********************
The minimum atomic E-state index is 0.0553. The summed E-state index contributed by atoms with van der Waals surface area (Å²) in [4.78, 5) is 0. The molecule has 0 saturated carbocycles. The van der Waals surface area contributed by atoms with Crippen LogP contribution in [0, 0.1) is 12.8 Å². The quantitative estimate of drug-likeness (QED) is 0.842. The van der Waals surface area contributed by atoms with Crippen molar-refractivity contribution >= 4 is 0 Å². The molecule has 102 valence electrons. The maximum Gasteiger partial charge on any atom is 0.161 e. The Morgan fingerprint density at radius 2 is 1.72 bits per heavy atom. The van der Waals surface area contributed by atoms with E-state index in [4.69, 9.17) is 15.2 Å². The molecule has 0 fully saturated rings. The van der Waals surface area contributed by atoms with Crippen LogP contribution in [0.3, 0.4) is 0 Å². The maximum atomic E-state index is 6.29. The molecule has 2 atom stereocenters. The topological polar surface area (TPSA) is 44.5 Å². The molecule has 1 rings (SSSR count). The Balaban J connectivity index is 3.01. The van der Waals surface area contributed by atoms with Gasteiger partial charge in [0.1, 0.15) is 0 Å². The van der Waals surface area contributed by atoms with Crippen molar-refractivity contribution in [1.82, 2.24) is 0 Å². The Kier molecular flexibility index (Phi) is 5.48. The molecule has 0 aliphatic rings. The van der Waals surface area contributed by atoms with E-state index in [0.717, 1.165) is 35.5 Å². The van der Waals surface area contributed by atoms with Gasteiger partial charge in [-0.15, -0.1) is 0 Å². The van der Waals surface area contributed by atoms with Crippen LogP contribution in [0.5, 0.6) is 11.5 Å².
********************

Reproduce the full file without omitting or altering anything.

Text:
The minimum atomic E-state index is 0.0553. The summed E-state index contributed by atoms with van der Waals surface area (Å²) in [4.78, 5) is 0. The molecule has 0 saturated carbocycles. The van der Waals surface area contributed by atoms with Crippen LogP contribution in [0, 0.1) is 12.8 Å². The quantitative estimate of drug-likeness (QED) is 0.842. The van der Waals surface area contributed by atoms with Crippen molar-refractivity contribution >= 4 is 0 Å². The molecule has 102 valence electrons. The maximum Gasteiger partial charge on any atom is 0.161 e. The Morgan fingerprint density at radius 2 is 1.72 bits per heavy atom. The van der Waals surface area contributed by atoms with E-state index in [4.69, 9.17) is 15.2 Å². The molecule has 0 fully saturated rings. The van der Waals surface area contributed by atoms with Crippen LogP contribution in [0.3, 0.4) is 0 Å². The maximum atomic E-state index is 6.29. The molecule has 2 atom stereocenters. The topological polar surface area (TPSA) is 44.5 Å². The molecule has 1 rings (SSSR count). The Balaban J connectivity index is 3.01. The van der Waals surface area contributed by atoms with Gasteiger partial charge in [0.1, 0.15) is 0 Å². The van der Waals surface area contributed by atoms with Crippen molar-refractivity contribution in [1.82, 2.24) is 0 Å². The Kier molecular flexibility index (Phi) is 5.48. The molecule has 0 aliphatic rings. The van der Waals surface area contributed by atoms with E-state index in [0.717, 1.165) is 35.5 Å². The van der Waals surface area contributed by atoms with Gasteiger partial charge in [-0.15, -0.1) is 0 Å². The van der Waals surface area contributed by atoms with Crippen LogP contribution in [0.5, 0.6) is 11.5 Å².